ROSENBERG: MSU laps field, wins Legends

By Michael Rosenberg

MCT Columnist

First the game was over. Then the race was over. Michigan State crushed Indiana, 55-3, to win the Old Brass Spittoon, and while the Spartans were disinfecting it, they learned that Michigan had helped its big/little/equally proportioned brother by beating Nebraska.

The two outcomes added up to one result. Michigan State earned at least a share of the Big Ten’s Legends Division title, and with it, the right to rename the division. No, wait. That’s not right. The Spartans get a spot in the Big Ten championship game in Indianapolis. On Dec. 3, they will play Penn State or Wisconsin.

The Spartans earned it in every way. There isn’t a lot to say about Michigan State’s 52-point victory over Indiana, except that four years ago, the Spartans were supposed to be Indiana, or something close to it.

The Spartans’ 2007 recruiting class was ranked eighth among current Big Ten teams by So was the 2008 recruiting class. Most of the individual ratings were just as low. Joel Foreman and Trenton Robinson got two stars out of five. Kirk Cousins, B.J. Cunningham, Jerel Worthy and Keshawn Martin got three. They now form the heart of a team going for its second straight Big Ten title.

Coach Mark Dantonio said he didn’t worry about recruiting rankings. The coaches recruit players they like, and try to identify overachievers.

That is Dantonio’s term: overachievers. But be careful how you use it. The team that beat the Hoosiers does not belong in a football version of “Hoosiers.” MSU has plenty of talent.

Worthy may be an overachiever, but he will be a starting defensive lineman in the NFL someday, and maybe a star. Cunningham is one of the best Big Ten receivers of the last half-decade.

As a freshman, Cunningham hosted Martin for his recruiting visit, and he remembers watching Martin’s high school highlights on his computer. This is what stood out: “No receiver highlights.”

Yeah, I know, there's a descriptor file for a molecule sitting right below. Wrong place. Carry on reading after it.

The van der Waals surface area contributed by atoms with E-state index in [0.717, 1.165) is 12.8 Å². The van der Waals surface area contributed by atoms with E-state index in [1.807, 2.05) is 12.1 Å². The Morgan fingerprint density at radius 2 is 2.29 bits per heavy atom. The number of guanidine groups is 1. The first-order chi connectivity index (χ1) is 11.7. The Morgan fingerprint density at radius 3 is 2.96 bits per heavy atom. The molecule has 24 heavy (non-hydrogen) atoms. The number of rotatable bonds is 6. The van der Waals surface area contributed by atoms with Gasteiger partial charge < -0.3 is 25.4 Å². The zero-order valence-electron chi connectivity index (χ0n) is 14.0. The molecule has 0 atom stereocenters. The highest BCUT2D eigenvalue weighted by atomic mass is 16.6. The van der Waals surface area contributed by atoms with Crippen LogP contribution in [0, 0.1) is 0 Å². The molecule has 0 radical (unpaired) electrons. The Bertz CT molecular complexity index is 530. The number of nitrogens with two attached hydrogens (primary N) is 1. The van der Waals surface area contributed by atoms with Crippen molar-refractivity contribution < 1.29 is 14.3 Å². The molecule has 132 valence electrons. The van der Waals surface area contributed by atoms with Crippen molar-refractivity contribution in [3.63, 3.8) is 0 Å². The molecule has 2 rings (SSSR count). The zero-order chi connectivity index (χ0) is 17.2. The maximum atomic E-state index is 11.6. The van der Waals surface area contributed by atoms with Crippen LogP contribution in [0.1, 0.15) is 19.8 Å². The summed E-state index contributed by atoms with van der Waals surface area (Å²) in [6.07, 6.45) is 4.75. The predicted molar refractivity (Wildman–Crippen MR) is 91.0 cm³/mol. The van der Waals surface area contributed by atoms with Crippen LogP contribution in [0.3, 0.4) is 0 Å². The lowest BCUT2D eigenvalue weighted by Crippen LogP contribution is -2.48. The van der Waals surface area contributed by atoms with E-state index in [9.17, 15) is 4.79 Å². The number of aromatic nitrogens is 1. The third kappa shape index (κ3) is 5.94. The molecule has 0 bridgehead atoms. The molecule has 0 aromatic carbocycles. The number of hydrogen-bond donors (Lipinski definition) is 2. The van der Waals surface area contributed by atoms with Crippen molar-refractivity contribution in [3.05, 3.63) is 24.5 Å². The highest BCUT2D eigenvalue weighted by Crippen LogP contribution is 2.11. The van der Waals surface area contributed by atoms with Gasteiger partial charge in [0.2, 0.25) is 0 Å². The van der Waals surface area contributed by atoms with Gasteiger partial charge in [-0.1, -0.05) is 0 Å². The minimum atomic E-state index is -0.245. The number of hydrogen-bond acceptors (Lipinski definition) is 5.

Martin was a high school quarterback. Now he is one of the best all-around weapons in the Big Ten. Against Indiana, he caught eight passes for 99 yards, ran 19 yards for a touchdown, returned five punts for 64 yards, sprinted around the Hoosiers like they were statues and wowed everybody in the stadium with … a five-yard punt return. It was beautiful.

He juked and cut until there were seven Indiana players behind him — the last one happened to trip him up.

Then there is Cousins, who has led the Spartans to more victories than any quarterback in school history. He was typically excellent against Indiana: 16-for-23, 272 yards and three touchdowns. He dropped a long pass perfectly into Cunningham’s hands and exploited the holes in the Indiana defense.

By the fourth quarter, this game was so long over that Dantonio called for a handoff to Foreman, one of his guards. Foreman ran for three yards and looked, for all the world, like he would run for at least three and a half.

It was a great moment, because Foreman epitomizes the program: tough, determined, better than people expected.

“If there is anybody with a mind-set that I actually idolize, it would be him,” Worthy said.

And that was it for one of the best senior classes in Michigan State history. Cunningham said afterward that “we weren’t highly recruited out of high school. But by this point, man, honestly we forgot about that.”

I can’t fault him. The Spartans have been so good that most fans forgot about that, too. The Michigan State seniors were so dominant, they robbed themselves of a proper send-off. Fans forgot to stay and cheer. But they will remember this group for years.


Posted by Tribune News Services

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